The HP Pavilion dm1z is much closer to what we originally envisioned a Brazos notebook would be. However, the $449.99 retail price tag is $100 higher than what you would pay for the NV51B08u. With that said, this notebook is still under the $500 limit that AMD originally promised. Sporting the company's faster E-350, this netbook is the “powerhouse” option of our mobile roundup, though that doesn't mean you'll see adequate performance in most DX11-based titles. You’ve already seen that reflected in benchmarks for ASRock’s E350M1.
The construction of the dm1z feels very familiar, and is reminiscent of the HP Mini 210 HD that we looked at last year (Tom's Definitive 10.1" Netbook Buyer's Guide: Fall 2010). The entire case is buffed smooth. But it lacks a high-gloss finish, so fingerprints aren’t readily apparent. The top shell feels as if HP used very thin wires to achieve the design markings. The bottom of the notebook lacks any sort of aesthetic design.
The texture of the keyboard doesn’t match the case. Instead, HP opted for a matte finish that creates a better typing experience. Remember that while this is a full-sized keyboard, that description says nothing about the individual key size. This only describes the size of the keyboard in relation to what you would see on the desktop. As expected from a netbook, the dm1z has smaller keys, which is going to be a problem for users with larger hands.
Compared to the Mini 210 HD, this system's touchpad is improved, but not perfect. The two buttons are integrated seamlessly into the touchpad and are marked off by raised grey borders. This allows the whole area to be used as a touchpad if you aren't performing click operations. If you are clicking and dragging/selecting, the touchpad allows the selection finger to run into the button region without the cursor behaving erratically. However, your clicker finger must remain still because the system cannot accept multi-finger contact (excluding gestures). When more than two fingers move on the touchpad, the cursor will either lock up or start bouncing around the screen.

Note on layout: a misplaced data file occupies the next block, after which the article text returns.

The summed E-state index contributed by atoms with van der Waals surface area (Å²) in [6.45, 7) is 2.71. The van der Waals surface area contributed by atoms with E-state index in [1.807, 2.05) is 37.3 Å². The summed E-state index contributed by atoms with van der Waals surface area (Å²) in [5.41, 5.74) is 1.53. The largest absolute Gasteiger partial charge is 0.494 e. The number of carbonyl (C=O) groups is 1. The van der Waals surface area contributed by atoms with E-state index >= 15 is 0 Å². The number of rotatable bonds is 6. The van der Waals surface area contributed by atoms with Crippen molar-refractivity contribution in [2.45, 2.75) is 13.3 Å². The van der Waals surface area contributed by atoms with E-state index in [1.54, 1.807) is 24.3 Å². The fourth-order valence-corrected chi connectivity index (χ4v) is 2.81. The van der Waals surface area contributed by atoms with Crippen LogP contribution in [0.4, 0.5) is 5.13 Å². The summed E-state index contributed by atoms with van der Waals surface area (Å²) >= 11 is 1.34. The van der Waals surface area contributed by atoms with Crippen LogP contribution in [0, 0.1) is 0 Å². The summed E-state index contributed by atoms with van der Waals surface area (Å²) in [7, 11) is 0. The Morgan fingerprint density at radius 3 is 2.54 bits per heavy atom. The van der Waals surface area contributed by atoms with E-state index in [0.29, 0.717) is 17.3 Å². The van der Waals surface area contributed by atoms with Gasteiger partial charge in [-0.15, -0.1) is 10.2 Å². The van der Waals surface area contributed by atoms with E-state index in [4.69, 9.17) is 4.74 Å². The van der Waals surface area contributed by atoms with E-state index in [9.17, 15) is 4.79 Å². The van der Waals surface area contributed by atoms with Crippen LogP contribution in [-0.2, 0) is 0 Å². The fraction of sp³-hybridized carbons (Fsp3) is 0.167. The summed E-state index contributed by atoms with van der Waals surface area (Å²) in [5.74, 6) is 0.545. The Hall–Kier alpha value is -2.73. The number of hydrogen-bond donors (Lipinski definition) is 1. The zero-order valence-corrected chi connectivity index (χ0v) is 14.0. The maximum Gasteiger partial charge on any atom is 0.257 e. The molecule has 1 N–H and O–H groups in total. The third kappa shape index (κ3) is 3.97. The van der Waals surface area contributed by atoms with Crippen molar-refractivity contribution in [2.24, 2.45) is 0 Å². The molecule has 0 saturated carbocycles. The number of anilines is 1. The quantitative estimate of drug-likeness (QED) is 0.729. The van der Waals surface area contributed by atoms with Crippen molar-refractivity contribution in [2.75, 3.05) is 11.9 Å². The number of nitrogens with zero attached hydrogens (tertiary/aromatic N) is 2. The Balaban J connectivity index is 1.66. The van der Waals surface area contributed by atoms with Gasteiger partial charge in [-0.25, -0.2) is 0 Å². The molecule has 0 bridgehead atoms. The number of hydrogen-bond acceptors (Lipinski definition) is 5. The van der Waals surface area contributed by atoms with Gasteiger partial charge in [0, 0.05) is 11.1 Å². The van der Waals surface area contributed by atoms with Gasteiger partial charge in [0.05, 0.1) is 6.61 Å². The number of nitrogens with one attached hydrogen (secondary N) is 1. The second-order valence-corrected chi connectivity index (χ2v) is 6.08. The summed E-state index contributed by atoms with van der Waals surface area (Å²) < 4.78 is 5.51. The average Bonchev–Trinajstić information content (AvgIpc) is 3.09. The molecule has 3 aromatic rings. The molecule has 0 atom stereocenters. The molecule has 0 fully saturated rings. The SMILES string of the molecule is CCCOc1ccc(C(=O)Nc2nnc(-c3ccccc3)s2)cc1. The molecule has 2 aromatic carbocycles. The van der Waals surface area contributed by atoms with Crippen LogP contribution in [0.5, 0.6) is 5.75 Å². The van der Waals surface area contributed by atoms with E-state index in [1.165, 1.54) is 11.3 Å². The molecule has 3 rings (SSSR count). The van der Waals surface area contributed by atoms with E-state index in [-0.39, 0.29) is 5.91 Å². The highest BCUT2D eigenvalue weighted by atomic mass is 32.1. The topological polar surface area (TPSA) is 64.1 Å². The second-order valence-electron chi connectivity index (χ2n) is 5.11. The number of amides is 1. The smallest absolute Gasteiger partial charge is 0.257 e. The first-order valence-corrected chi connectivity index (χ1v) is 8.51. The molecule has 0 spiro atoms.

We should point out that the touchpad sits on a minor incline because of the integrated buttons. As a result, if we press anywhere 50% south from the top edge, the whole touchpad descends like one big button click. HP manufactures the touchpad in such a way that you must be within the button regions to get a click reaction. There is still some mid-click confusion toward the center, though. This can be a bit distracting if you aren’t aware of where you are clicking.
Audio is decent on the dm1z. However, because the small stereo speakers are placed on the front lip, you'll find that any audio is slightly distorted if this notebook is sitting in your lap while you play media content.